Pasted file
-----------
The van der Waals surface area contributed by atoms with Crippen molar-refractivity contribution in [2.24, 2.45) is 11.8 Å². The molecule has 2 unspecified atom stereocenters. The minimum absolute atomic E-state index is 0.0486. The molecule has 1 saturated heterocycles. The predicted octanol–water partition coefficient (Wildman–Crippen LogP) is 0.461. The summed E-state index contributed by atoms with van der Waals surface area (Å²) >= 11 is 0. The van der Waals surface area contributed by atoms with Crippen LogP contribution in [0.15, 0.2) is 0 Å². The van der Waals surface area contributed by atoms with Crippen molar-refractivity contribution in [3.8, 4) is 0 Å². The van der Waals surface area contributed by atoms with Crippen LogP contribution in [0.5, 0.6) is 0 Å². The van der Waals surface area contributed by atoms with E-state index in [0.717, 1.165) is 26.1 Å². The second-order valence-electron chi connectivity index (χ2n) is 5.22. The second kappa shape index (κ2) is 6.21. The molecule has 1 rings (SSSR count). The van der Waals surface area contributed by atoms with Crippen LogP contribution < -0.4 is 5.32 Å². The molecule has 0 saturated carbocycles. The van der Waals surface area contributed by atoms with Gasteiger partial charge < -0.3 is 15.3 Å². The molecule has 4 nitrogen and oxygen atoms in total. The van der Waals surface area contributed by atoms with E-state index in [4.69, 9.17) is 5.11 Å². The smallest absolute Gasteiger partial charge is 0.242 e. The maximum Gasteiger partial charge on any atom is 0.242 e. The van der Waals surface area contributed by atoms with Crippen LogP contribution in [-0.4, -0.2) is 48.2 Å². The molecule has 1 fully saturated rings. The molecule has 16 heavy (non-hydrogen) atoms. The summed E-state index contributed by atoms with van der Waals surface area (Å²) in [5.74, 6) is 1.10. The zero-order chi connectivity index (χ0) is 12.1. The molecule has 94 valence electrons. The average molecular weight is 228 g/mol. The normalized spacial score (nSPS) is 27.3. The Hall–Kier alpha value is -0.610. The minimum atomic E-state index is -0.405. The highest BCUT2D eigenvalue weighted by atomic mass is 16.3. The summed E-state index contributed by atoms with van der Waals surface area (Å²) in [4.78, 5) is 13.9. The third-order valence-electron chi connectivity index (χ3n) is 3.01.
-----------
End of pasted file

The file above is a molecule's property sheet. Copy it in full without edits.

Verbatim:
The van der Waals surface area contributed by atoms with Crippen molar-refractivity contribution in [2.24, 2.45) is 11.8 Å². The molecule has 2 unspecified atom stereocenters. The minimum absolute atomic E-state index is 0.0486. The molecule has 1 saturated heterocycles. The predicted octanol–water partition coefficient (Wildman–Crippen LogP) is 0.461. The summed E-state index contributed by atoms with van der Waals surface area (Å²) >= 11 is 0. The van der Waals surface area contributed by atoms with Crippen LogP contribution in [0.15, 0.2) is 0 Å². The van der Waals surface area contributed by atoms with Crippen molar-refractivity contribution in [3.8, 4) is 0 Å². The van der Waals surface area contributed by atoms with Crippen LogP contribution in [0.5, 0.6) is 0 Å². The van der Waals surface area contributed by atoms with E-state index in [0.717, 1.165) is 26.1 Å². The second-order valence-electron chi connectivity index (χ2n) is 5.22. The second kappa shape index (κ2) is 6.21. The molecule has 1 rings (SSSR count). The van der Waals surface area contributed by atoms with Crippen LogP contribution < -0.4 is 5.32 Å². The molecule has 0 saturated carbocycles. The van der Waals surface area contributed by atoms with Gasteiger partial charge < -0.3 is 15.3 Å². The molecule has 4 nitrogen and oxygen atoms in total. The van der Waals surface area contributed by atoms with E-state index in [4.69, 9.17) is 5.11 Å². The smallest absolute Gasteiger partial charge is 0.242 e. The maximum Gasteiger partial charge on any atom is 0.242 e. The van der Waals surface area contributed by atoms with Crippen LogP contribution in [-0.4, -0.2) is 48.2 Å². The molecule has 1 fully saturated rings. The molecule has 16 heavy (non-hydrogen) atoms. The summed E-state index contributed by atoms with van der Waals surface area (Å²) in [5.74, 6) is 1.10. The zero-order chi connectivity index (χ0) is 12.1. The molecule has 94 valence electrons. The average molecular weight is 228 g/mol. The normalized spacial score (nSPS) is 27.3. The Hall–Kier alpha value is -0.610. The minimum atomic E-state index is -0.405. The highest BCUT2D eigenvalue weighted by atomic mass is 16.3. The summed E-state index contributed by atoms with van der Waals surface area (Å²) in [4.78, 5) is 13.9. The third-order valence-electron chi connectivity index (χ3n) is 3.01.